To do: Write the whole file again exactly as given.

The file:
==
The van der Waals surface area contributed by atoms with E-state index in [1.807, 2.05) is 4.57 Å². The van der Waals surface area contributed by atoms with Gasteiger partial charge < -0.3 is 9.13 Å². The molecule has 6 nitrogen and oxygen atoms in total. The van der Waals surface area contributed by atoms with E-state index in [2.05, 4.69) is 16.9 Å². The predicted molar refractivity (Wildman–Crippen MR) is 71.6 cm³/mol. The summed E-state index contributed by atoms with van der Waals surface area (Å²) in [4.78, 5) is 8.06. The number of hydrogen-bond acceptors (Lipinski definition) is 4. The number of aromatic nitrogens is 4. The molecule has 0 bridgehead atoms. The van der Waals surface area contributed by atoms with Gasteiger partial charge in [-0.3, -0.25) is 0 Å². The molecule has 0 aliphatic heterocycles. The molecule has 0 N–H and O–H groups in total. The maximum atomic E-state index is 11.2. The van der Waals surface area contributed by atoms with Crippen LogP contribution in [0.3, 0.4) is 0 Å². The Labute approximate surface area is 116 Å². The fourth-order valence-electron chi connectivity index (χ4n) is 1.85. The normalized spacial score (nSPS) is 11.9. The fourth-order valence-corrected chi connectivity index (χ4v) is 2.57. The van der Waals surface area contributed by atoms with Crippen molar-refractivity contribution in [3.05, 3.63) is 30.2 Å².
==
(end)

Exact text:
The van der Waals surface area contributed by atoms with E-state index in [1.807, 2.05) is 4.57 Å². The van der Waals surface area contributed by atoms with Gasteiger partial charge < -0.3 is 9.13 Å². The molecule has 6 nitrogen and oxygen atoms in total. The van der Waals surface area contributed by atoms with E-state index in [2.05, 4.69) is 16.9 Å². The predicted molar refractivity (Wildman–Crippen MR) is 71.6 cm³/mol. The summed E-state index contributed by atoms with van der Waals surface area (Å²) in [4.78, 5) is 8.06. The number of hydrogen-bond acceptors (Lipinski definition) is 4. The number of aromatic nitrogens is 4. The molecule has 0 bridgehead atoms. The van der Waals surface area contributed by atoms with Gasteiger partial charge in [-0.3, -0.25) is 0 Å². The molecule has 0 aliphatic heterocycles. The molecule has 0 N–H and O–H groups in total. The maximum atomic E-state index is 11.2. The van der Waals surface area contributed by atoms with Crippen LogP contribution in [0.3, 0.4) is 0 Å². The Labute approximate surface area is 116 Å². The fourth-order valence-electron chi connectivity index (χ4n) is 1.85. The normalized spacial score (nSPS) is 11.9. The fourth-order valence-corrected chi connectivity index (χ4v) is 2.57. The van der Waals surface area contributed by atoms with Crippen molar-refractivity contribution in [3.05, 3.63) is 30.2 Å².